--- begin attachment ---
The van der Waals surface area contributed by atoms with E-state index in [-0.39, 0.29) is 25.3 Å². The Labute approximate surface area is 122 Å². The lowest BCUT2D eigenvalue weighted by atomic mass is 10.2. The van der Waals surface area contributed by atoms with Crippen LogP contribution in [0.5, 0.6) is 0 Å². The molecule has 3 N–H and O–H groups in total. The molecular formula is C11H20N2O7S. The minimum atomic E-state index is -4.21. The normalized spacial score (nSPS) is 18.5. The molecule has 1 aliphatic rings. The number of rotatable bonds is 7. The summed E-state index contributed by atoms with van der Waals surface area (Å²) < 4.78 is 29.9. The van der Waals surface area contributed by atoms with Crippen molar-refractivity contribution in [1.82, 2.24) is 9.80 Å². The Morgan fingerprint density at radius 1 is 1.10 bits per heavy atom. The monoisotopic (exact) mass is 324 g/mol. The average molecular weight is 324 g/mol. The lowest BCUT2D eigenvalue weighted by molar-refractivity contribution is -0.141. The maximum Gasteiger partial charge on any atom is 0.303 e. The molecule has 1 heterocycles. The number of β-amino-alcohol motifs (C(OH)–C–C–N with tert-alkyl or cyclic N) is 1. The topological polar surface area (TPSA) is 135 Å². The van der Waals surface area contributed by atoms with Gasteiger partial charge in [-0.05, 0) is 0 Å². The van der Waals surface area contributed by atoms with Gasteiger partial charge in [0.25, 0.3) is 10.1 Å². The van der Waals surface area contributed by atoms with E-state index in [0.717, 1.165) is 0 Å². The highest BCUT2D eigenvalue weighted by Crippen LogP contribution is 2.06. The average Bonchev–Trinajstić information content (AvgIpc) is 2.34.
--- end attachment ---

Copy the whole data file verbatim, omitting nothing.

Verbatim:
The van der Waals surface area contributed by atoms with E-state index in [-0.39, 0.29) is 25.3 Å². The Labute approximate surface area is 122 Å². The lowest BCUT2D eigenvalue weighted by atomic mass is 10.2. The van der Waals surface area contributed by atoms with Crippen LogP contribution in [0.5, 0.6) is 0 Å². The molecule has 3 N–H and O–H groups in total. The molecular formula is C11H20N2O7S. The minimum atomic E-state index is -4.21. The normalized spacial score (nSPS) is 18.5. The molecule has 1 aliphatic rings. The number of rotatable bonds is 7. The summed E-state index contributed by atoms with van der Waals surface area (Å²) < 4.78 is 29.9. The van der Waals surface area contributed by atoms with Crippen molar-refractivity contribution in [1.82, 2.24) is 9.80 Å². The Morgan fingerprint density at radius 1 is 1.10 bits per heavy atom. The monoisotopic (exact) mass is 324 g/mol. The average molecular weight is 324 g/mol. The lowest BCUT2D eigenvalue weighted by molar-refractivity contribution is -0.141. The maximum Gasteiger partial charge on any atom is 0.303 e. The molecule has 1 heterocycles. The number of β-amino-alcohol motifs (C(OH)–C–C–N with tert-alkyl or cyclic N) is 1. The topological polar surface area (TPSA) is 135 Å². The van der Waals surface area contributed by atoms with Gasteiger partial charge in [-0.05, 0) is 0 Å². The van der Waals surface area contributed by atoms with Gasteiger partial charge in [0.25, 0.3) is 10.1 Å². The van der Waals surface area contributed by atoms with E-state index in [0.717, 1.165) is 0 Å². The highest BCUT2D eigenvalue weighted by Crippen LogP contribution is 2.06. The average Bonchev–Trinajstić information content (AvgIpc) is 2.34.